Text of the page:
I am the City of Detroit's first ever Deputy Technology Director for Civic Community Engagement. My job is to open up the city's public data and information for the consumption and benefit of all Detroiters. I currently live in Detroit, my hometown, with my beautiful wife Ellen and our twins Garlin III and Emily Grace. I'm from Detroit. I created Detroit Diaspora, and was formerly the National Campaign Director at MoveOn.org. I also co-hosted The #WinReport on "The Good Fight," a an award winning, nationally syndicated radio show that was one of Apple's Best of 2013. After graduating with degrees in Computer Engineering and Computer Science from the University of Michigan, I became a Software Engineer at Microsoft. By day, I helped build SharePoint into the fastest growth product in the company's history. On my personal time, I sought out opportunities to connect my technical skills with community building efforts across the country. This led to my co-founding The SuperSpade: Black Thought at the Highest Level, a leading Black political blog. I served as Social Media Manager for the 2008 Obama campaign in Washington, and then became Director of New Media at the Center for Community Change. I spent two years creating and implementing a strategy for the Center to take it's 40 years of community organizing experience into the digital age. I speak before diverse audiences on effective & responsive government, empowerment in revolutionary new organizing spaces, increasing civic engagement & participation through emerging technologies and protecting civil rights in the age of the Internet. Full bio here.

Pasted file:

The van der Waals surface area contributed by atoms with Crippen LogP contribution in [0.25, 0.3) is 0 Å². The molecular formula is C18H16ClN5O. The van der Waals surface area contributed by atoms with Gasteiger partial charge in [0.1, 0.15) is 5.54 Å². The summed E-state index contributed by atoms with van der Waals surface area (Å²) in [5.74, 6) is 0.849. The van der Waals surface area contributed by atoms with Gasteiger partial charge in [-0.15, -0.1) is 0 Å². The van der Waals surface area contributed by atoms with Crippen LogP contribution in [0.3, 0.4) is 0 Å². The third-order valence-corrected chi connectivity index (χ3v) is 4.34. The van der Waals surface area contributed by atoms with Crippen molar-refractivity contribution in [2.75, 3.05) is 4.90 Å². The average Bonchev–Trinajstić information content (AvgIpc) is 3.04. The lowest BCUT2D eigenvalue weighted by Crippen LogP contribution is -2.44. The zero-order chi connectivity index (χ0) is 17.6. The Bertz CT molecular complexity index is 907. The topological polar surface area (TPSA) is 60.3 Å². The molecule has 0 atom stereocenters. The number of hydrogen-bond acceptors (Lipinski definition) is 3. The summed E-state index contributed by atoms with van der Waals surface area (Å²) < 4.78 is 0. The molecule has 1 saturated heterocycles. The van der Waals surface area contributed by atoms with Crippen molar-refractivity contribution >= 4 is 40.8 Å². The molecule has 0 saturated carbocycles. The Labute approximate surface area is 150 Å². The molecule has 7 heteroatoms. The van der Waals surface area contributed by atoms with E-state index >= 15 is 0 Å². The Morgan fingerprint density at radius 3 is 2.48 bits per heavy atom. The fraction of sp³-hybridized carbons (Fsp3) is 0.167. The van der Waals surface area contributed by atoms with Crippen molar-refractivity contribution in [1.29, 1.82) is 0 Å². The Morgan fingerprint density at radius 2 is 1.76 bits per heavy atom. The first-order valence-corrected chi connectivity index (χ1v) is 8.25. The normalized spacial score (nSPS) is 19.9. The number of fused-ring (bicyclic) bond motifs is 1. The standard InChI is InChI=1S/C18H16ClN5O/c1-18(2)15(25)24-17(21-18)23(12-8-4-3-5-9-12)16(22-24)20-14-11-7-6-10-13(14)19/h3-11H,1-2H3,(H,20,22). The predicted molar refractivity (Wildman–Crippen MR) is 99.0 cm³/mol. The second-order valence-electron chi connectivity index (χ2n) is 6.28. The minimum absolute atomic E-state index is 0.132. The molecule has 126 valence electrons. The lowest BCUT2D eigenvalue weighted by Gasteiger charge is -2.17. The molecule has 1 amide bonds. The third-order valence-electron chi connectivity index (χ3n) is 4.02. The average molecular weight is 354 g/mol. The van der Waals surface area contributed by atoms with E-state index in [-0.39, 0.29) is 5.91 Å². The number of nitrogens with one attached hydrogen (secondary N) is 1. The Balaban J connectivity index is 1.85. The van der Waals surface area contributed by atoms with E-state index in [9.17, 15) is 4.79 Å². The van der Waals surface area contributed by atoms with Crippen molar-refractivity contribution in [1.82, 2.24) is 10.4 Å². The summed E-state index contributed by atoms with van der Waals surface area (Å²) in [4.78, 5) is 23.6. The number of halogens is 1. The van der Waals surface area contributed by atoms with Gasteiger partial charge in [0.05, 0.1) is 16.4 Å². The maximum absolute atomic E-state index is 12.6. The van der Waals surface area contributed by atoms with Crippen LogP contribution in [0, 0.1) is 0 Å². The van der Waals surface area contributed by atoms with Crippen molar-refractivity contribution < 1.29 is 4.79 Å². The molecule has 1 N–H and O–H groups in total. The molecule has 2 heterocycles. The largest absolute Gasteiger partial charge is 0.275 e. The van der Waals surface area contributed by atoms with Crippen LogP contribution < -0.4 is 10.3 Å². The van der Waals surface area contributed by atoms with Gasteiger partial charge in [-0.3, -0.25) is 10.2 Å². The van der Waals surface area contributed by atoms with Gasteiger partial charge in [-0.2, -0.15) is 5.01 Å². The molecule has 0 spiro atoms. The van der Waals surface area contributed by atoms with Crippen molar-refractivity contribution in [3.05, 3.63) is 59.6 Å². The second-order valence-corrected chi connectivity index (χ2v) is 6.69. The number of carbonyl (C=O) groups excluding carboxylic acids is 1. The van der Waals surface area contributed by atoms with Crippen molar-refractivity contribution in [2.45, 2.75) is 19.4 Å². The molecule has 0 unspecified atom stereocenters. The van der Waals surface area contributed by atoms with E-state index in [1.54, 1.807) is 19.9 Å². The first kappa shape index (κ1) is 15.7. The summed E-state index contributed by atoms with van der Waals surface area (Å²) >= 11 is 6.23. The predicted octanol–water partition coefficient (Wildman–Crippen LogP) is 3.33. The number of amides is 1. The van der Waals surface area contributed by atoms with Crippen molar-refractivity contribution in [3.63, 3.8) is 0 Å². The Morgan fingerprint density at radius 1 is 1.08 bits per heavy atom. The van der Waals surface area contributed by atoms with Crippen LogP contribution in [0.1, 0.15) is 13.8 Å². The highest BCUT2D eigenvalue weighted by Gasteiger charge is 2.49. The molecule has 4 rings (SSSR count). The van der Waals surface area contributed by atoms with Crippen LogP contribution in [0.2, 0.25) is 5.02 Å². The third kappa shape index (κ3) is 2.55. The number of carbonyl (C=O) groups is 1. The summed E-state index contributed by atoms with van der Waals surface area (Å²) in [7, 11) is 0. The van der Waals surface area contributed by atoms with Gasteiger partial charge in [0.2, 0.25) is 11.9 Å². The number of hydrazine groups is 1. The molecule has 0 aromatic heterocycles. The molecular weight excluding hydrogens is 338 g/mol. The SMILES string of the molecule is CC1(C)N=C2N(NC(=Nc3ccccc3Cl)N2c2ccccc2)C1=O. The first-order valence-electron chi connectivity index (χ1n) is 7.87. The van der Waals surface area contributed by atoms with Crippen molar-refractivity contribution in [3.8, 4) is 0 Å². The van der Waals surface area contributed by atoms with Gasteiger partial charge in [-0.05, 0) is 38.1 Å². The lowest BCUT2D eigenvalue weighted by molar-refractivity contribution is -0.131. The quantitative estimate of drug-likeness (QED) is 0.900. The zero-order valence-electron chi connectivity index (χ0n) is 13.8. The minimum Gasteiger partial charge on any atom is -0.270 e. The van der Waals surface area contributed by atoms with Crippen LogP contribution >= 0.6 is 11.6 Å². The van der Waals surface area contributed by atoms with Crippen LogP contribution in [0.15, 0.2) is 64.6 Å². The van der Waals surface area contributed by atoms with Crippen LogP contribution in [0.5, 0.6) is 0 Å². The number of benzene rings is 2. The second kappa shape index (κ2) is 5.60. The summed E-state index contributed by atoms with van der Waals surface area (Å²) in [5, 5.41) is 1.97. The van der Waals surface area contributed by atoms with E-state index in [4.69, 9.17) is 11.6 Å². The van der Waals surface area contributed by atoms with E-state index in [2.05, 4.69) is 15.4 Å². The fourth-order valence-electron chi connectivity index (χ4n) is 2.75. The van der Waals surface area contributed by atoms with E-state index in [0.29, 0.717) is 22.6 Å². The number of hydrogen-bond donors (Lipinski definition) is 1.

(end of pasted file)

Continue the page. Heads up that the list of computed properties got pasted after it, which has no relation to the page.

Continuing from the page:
7 responses to “Don Imus and Racial Perceptions”

  1. Primo Mellon says :

    I am curious to see how people feel about how our community and our community leaders have responded to this whole controversy. Personally, I think Imus should have been fired but for different reasons. Allowing him to be stupid would have been a silent endorsement by NBC and GE of his ignorance. So he made the bosses look bad and messed up the money, so he had to pay. At the same time, although he was ignorant and a racist, he does have Freedom of Speech and his language did not fall into the category of unprotected speech (tending to cause a riot, etc.)

    The truth is, racism is very much alive. I do not necessarily worry about the blatant racist, but the institutional racists who hide in courtrooms and financial institutions. As the saying goes, “I would rather have a devil I know than a devil I do not know.” This whole incident just sheds light on what every person of color already knows. However, it takes our attention from where the real trouble lies: Economic and political disparity. So thanks Jesse and Al, but Black America still has bigger fish to fry. One.

  2. Edward says :